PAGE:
Could I send a notice to vacate 30 days before the end of the lease?
Though this is dependant on the specific laws in your jurisdiction, generally, your recourse is somewhat limited and will depend on whether there was a lease in place or whether it was a month-to-month tenancy.If there was a lease in place, the tenant is responsible for the rent until the lease expires or you rent out the apartment (keep in mind that most jurisdictions will make you mitigate damages so you will need to prove that you tried to rent out the apartment as soon as you could).If it was a month-to-month tenancy, your damages would be a full month’s rent, or, the pro-rated rent for the time the apartment was empty if it was less than a month (ex. if the tenant moves out on 3/30 without notice and you are able to rent out the apartment on 4/15, you would be able to sue for unpaid rent for the period that the apartment was empty).The caveat here is that unless the security deposit covers your losses, you will have to sue for the money and then collect.
Does a landlord have to issue a written 30 day notice to vacate prior to eviction in ny state?
I've never been licenced in NY State. Each state has different landlord/ tenant laws. You can call the New York attorney Generals Office they have a division that deals with landlord/tenant issues. Only an attorney can give you legal advice. Your rental agreement should have a section to address this. Generally if you're late with the rent the landlord can file a notice to pay or quit as a first step bit if this has been an ongoing issue the landlord generally can move straight to eviction. It would normally be handled by a housing court or local court or through mediation but each state is different. This is why you really need the proper legal advice of a local attorney.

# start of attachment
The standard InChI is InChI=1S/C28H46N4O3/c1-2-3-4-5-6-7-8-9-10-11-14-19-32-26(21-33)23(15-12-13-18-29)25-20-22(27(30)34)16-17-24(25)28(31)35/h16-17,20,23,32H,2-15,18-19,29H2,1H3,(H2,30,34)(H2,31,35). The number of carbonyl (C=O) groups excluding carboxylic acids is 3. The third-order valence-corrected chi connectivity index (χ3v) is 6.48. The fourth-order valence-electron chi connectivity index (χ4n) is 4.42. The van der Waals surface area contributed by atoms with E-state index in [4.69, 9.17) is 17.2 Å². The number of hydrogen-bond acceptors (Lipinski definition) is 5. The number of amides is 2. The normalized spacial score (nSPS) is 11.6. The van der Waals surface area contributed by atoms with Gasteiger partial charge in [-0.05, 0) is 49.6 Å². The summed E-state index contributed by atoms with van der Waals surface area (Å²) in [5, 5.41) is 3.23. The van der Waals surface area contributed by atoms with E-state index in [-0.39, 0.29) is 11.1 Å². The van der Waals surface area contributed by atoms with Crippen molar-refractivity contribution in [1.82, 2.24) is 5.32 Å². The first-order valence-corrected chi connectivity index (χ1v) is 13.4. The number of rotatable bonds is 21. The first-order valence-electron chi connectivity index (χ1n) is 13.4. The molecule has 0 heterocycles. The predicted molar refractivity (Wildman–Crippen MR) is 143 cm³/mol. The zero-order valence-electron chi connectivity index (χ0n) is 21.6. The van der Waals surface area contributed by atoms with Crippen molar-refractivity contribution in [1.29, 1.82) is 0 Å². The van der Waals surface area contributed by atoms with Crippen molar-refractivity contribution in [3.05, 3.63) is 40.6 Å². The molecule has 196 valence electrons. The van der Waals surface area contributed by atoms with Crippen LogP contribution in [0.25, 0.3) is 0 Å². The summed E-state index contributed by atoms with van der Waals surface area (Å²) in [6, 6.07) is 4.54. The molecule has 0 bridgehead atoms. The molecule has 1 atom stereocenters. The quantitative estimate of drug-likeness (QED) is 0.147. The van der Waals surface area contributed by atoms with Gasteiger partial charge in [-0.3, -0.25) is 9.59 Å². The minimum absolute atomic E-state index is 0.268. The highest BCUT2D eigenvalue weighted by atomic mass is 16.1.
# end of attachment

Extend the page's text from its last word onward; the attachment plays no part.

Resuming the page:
What happens if a month to month tenant does not give a 30 day notice to vacate and just packs up to leave?
I'm assuming that you have been holding a security deposit from this tenant and that, although the tenancy is month-to-month, there are still terms of the tenancy laid out in a lease. (“Month-to-month” means just that, not “without rules.”)If so, the terms of the lease most likely state that the tenant is required to give you a one-month notice before ending their tenancy.The lease should also state what happens if the tenant fails to give you notice and decides to leave. Usually this means that the tenant doesn't get their security deposit back. Unless you didn't get a security deposit from the tenant, in which case the problem is with you trusting people.If you don't have a written lease with the tenant, you'll have to look up the overarching rules for security deposits in the landlord-tenant code for your city, county, and/or state to make sure you're allowed to keep it before you go out and spend it on a nice dinner, spa treatment, or trip to Atlantic City. And make sure to get a lease drawn up and signed in the future.Note: I am not a lawyer.